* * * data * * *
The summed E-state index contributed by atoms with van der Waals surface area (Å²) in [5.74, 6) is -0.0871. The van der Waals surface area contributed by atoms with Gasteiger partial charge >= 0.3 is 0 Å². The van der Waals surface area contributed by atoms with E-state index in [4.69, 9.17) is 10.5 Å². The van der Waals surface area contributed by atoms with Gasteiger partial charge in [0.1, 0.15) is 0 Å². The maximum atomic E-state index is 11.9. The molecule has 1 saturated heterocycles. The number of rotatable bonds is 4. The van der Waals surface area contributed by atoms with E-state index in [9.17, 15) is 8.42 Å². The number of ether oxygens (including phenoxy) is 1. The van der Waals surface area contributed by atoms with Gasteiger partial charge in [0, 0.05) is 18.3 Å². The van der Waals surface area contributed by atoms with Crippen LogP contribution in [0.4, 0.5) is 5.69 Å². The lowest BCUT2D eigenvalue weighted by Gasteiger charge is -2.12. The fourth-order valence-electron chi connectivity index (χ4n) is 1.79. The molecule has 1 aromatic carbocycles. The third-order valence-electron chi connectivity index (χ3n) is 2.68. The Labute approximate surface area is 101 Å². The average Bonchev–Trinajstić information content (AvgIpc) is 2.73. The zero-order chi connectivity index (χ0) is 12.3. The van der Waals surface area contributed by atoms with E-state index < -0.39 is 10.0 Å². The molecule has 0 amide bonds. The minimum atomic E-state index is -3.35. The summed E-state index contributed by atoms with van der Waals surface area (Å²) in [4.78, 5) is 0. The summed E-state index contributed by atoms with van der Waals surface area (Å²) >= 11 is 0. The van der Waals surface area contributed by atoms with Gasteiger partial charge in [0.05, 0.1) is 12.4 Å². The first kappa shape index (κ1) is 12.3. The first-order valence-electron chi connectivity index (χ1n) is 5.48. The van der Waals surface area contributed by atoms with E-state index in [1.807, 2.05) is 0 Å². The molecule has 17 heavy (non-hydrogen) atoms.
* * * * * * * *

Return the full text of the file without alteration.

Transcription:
The summed E-state index contributed by atoms with van der Waals surface area (Å²) in [5.74, 6) is -0.0871. The van der Waals surface area contributed by atoms with Gasteiger partial charge >= 0.3 is 0 Å². The van der Waals surface area contributed by atoms with E-state index in [4.69, 9.17) is 10.5 Å². The van der Waals surface area contributed by atoms with Gasteiger partial charge in [0.1, 0.15) is 0 Å². The maximum atomic E-state index is 11.9. The molecule has 1 saturated heterocycles. The number of rotatable bonds is 4. The van der Waals surface area contributed by atoms with E-state index in [9.17, 15) is 8.42 Å². The number of ether oxygens (including phenoxy) is 1. The van der Waals surface area contributed by atoms with Gasteiger partial charge in [0, 0.05) is 18.3 Å². The van der Waals surface area contributed by atoms with Crippen LogP contribution in [0.4, 0.5) is 5.69 Å². The lowest BCUT2D eigenvalue weighted by Gasteiger charge is -2.12. The fourth-order valence-electron chi connectivity index (χ4n) is 1.79. The molecule has 1 aromatic carbocycles. The third-order valence-electron chi connectivity index (χ3n) is 2.68. The Labute approximate surface area is 101 Å². The average Bonchev–Trinajstić information content (AvgIpc) is 2.73. The zero-order chi connectivity index (χ0) is 12.3. The van der Waals surface area contributed by atoms with E-state index < -0.39 is 10.0 Å². The molecule has 0 amide bonds. The minimum atomic E-state index is -3.35. The summed E-state index contributed by atoms with van der Waals surface area (Å²) in [4.78, 5) is 0. The summed E-state index contributed by atoms with van der Waals surface area (Å²) >= 11 is 0. The van der Waals surface area contributed by atoms with Gasteiger partial charge in [0.05, 0.1) is 12.4 Å². The first kappa shape index (κ1) is 12.3. The first-order valence-electron chi connectivity index (χ1n) is 5.48. The van der Waals surface area contributed by atoms with E-state index in [1.807, 2.05) is 0 Å². The molecule has 17 heavy (non-hydrogen) atoms.